I’ve been meaning to comment on this post by Female Science Professor. In her post she refers to a piece that she wrote for the Chronicle of Higher Education in response to numerous articles that have appeared recently in the media, articles, and books, about the evils of tenure, the slacker work style of tenured faculty everywhere, and the cost of tenure in $$. Some of the fervor last year was generated by the publication of a book entitled Crisis on Campus: A Bold Plan for Reforming Our Colleges and Universities, written by one Mark C. Taylor, chair of the Columbia University Department of Religion.
I too have been disturbed by the seemingly constant barrage in the media lately about the evils of tenure. Although I will say that some departments seem to have a member whose research interests have faded and that don’t participate to their full ability in the teaching mission of the department…. Sometimes called dead wood faculty, … I venture to say that these individuals are a VERY small minority in the ranks of tenured faculty in the biological sciences. It seems like those who think that all tenured faculty are slackers- just aren’t aware of the fact that we didn’t set out on our faculty careers just to get tenure, or primarily to get tenure or for huge paychecks… we set out on our faculty careers by and large because we find a particular subject fascinating, we want to contribute to the generation of new knowledge in subjects of interest to us …. That’s otherwise called research, and we want to pass our knowledge the current state of our field AND this new knowledge generated by our research to younger generations. Collectively, this whole business is called scholarship, and it is something you get when you have research (the generation of new knowledge), and teaching (the passing on of knowledge) happening together- and THIS is what takes place in R1 Universities.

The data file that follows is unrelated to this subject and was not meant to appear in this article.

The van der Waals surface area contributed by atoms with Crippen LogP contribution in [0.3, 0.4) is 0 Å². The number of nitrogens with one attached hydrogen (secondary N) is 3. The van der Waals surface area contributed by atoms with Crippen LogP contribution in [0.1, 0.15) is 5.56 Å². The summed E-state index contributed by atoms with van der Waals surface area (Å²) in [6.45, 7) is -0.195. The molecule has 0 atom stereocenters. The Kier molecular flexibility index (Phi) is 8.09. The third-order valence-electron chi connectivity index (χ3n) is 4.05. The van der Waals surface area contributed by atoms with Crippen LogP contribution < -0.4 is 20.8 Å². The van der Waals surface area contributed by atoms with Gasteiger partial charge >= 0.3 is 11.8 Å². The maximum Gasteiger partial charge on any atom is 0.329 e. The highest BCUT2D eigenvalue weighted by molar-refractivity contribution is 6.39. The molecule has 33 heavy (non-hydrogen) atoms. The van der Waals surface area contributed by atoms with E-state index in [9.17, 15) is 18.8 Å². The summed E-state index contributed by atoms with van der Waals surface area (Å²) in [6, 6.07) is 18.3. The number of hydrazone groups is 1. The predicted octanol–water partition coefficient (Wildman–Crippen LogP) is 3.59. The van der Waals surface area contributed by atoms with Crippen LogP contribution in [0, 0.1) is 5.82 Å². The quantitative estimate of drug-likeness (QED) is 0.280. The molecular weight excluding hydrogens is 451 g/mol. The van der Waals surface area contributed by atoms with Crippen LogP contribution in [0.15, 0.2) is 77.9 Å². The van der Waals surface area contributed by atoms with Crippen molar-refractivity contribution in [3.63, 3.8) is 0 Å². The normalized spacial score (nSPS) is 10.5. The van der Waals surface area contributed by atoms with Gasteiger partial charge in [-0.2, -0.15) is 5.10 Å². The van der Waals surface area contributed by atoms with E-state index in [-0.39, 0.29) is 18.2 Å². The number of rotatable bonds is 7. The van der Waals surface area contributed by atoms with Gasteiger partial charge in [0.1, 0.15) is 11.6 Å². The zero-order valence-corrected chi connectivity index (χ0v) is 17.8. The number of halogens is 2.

We have institutions of higher education that simply do teaching without doing research- and these are called community colleges. I’m not denigrating community colleges by any means- I simply want to point out that their mission is primarily a teaching mission- not a scholarship mission- and that is what differentiates them from R1 institutions.
The particular statements that I hear in the media that drive me crazy are the following:
1. Tenured faculty don’t work as hard as junior faculty.
I beg to differ. Since I achieved tenure last year, my work hours have gone through the ceiling, my service responsibilities for my department, university, and profession have been tripled, and I’ve been asked to participate in teaching extra courses. That’s reality folks. Junior faculty in the sciences are (and should be protected) from heavy teaching and service responsibilities when possible- but the piper gets paid after tenure docs are signed…
2. Tenured faculty members earn huge salaries.
This is a doosey. I spent 10 years in graduate and professional school. My first job as a postdoctoral researcher paid 27K, and I had (and still have debt) from professional school. Show me another profession where members do as much education as I have done at top tier places, and then start their first ‘real’ position with a salary in the 60-70K range, and I’ll eat my laptop. Law? Nope. Medicine? Nope. And making tenure at less than 100K/ year… one can’t complain, but to me this isn’t a ‘mega’ salary.